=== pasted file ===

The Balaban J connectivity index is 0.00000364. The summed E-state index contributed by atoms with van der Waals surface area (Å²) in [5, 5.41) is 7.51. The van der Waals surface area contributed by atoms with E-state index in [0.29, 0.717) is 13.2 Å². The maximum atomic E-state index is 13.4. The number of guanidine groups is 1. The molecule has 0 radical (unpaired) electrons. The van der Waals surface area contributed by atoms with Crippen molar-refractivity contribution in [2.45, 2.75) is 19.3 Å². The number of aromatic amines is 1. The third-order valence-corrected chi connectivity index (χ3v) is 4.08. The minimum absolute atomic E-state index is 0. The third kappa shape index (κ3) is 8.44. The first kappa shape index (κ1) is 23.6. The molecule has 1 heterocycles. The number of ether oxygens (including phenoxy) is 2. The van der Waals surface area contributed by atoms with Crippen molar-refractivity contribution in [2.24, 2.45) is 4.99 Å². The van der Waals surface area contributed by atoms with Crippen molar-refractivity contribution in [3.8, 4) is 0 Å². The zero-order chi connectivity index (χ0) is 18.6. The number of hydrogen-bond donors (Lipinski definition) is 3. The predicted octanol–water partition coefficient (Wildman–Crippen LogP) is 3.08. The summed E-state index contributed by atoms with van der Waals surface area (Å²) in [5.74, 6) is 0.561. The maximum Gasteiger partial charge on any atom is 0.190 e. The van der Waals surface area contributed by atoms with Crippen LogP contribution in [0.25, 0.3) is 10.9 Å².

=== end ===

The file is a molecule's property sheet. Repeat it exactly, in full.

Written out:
The Balaban J connectivity index is 0.00000364. The summed E-state index contributed by atoms with van der Waals surface area (Å²) in [5, 5.41) is 7.51. The van der Waals surface area contributed by atoms with E-state index in [0.29, 0.717) is 13.2 Å². The maximum atomic E-state index is 13.4. The number of guanidine groups is 1. The molecule has 0 radical (unpaired) electrons. The van der Waals surface area contributed by atoms with Crippen molar-refractivity contribution in [2.45, 2.75) is 19.3 Å². The number of aromatic amines is 1. The third-order valence-corrected chi connectivity index (χ3v) is 4.08. The minimum absolute atomic E-state index is 0. The third kappa shape index (κ3) is 8.44. The first kappa shape index (κ1) is 23.6. The molecule has 1 heterocycles. The number of ether oxygens (including phenoxy) is 2. The van der Waals surface area contributed by atoms with Crippen molar-refractivity contribution in [2.24, 2.45) is 4.99 Å². The van der Waals surface area contributed by atoms with Crippen molar-refractivity contribution in [3.8, 4) is 0 Å². The zero-order chi connectivity index (χ0) is 18.6. The number of hydrogen-bond donors (Lipinski definition) is 3. The predicted octanol–water partition coefficient (Wildman–Crippen LogP) is 3.08. The summed E-state index contributed by atoms with van der Waals surface area (Å²) in [5.74, 6) is 0.561. The maximum Gasteiger partial charge on any atom is 0.190 e. The van der Waals surface area contributed by atoms with Crippen LogP contribution in [0.25, 0.3) is 10.9 Å².